Hackers are taking part in a military-sponsored event to attmept hacking a satellite in orbit.
Since 2020, the United States military has staged a satellite hacking contest at the DEFCON hacker convention. Those satellites, however, have been safely on the ground. As reported by Newsweek, the competition will, for the first time ever, see hackers attempt to take control of a satellite actually orbiting in space.
Hack-A-Sat 4 will pit teams of hackers from all over the world against each other as they attempt to breach the satellite Moonlighter. The contest is organized in part by Steve Colenzo, the Technology Transfer Lead for the Air Force Research Laboratory’s Information Directorate. According to Colenzo, the goal has always been to pit hackers against a satellite actually in space.
The only way to get approval for such a thing was to launch their own satellite, so that’s exactly what they did. Moonlighter hitched a ride to the International Space Station on a SpaceX rideshare rocket at the beginning of June. The toaster-sized vessel is scheduled to go into orbit in early July.
Participating teams of hackers will head to Las Vegas for the 72-hour dash to take control of the satellite. While the event may sound like a LAN party on steroids, the competition is designed to help technologists strengthen security systems for satellites of great importance.
The world’s reliance on satellites is increasing all the time. GPS and like systems have become mainstays in cars around the world. Industries like agriculture and insurance are just a couple of the major players relying on satellites to operate. Hackers can disrupt key operations aboard a satellite if its security is not up to snuff.
Beyond commercial uses, satellites are key pieces of military technology. It was once believed that satellites were too far away to be hacked. The world received a bitter wake up call last year when Russian military hackers used a European satellite network to cripple Ukrainian infrastructure while making an attack.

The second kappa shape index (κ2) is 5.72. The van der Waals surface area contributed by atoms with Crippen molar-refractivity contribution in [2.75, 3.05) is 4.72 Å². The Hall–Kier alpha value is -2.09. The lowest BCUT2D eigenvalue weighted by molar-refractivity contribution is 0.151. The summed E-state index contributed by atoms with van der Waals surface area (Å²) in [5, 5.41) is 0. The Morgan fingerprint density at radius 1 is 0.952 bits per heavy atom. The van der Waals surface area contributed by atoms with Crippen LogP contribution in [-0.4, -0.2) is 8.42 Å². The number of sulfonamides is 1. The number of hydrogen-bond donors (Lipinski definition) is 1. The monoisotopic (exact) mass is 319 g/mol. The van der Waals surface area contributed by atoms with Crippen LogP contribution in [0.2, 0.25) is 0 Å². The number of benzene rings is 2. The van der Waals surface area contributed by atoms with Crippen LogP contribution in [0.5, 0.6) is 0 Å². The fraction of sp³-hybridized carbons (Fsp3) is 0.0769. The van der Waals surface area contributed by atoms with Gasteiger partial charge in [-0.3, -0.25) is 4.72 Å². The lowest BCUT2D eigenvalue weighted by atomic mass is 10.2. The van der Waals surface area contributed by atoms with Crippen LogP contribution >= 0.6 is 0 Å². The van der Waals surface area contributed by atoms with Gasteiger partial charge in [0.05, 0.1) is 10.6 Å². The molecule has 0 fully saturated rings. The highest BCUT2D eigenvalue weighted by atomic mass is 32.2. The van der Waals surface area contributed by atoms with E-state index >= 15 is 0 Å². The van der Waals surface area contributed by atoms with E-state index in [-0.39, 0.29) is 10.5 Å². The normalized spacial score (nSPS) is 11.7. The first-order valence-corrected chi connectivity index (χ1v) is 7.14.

The cyberattack had consequences outside of the eastern European conflict, even disabling wind farms in Germany. The incident was a reminder that the world relies on technology in space, and that hackers can now reach beyond the atmosphere to infiltrate satellites.
That is why Hack-A-Sat exists. It allows engineers to let hackers find holes in security systems in a controlled environment, as well as raise awareness about the importance of cybersecurity. As a presence in space becomes more accessible for industries around the world, technological responsibility and security is paramount.
Hack-A-Sat 4 will not mark the first time white-hat hackers took over a satellite in orbit. Earlier this year, a team of French hackers successfully commandeered a European Space Agency satellite. They were able to control the vessel and even manipulate images captured by the satellite.
According to those hackers, hacking into the satellite was not much different than hacking a similar system on the ground. The difference was time. The hackers could only contact the satellite for 10 minutes a day, meaning they had to see the effect of their code 24 hours after they uploaded it. It took the four-person team three months to take full control of the satellite.
The Hack-A-Sat 4 cyber assault on Moonlighter should prove to be an entertaining exercise, but one with great consequences. The contest is safe, but hackers in the real world could impact a much larger and more integral satellite. In a rapidly changing world, the stakes for the hackers have never been higher.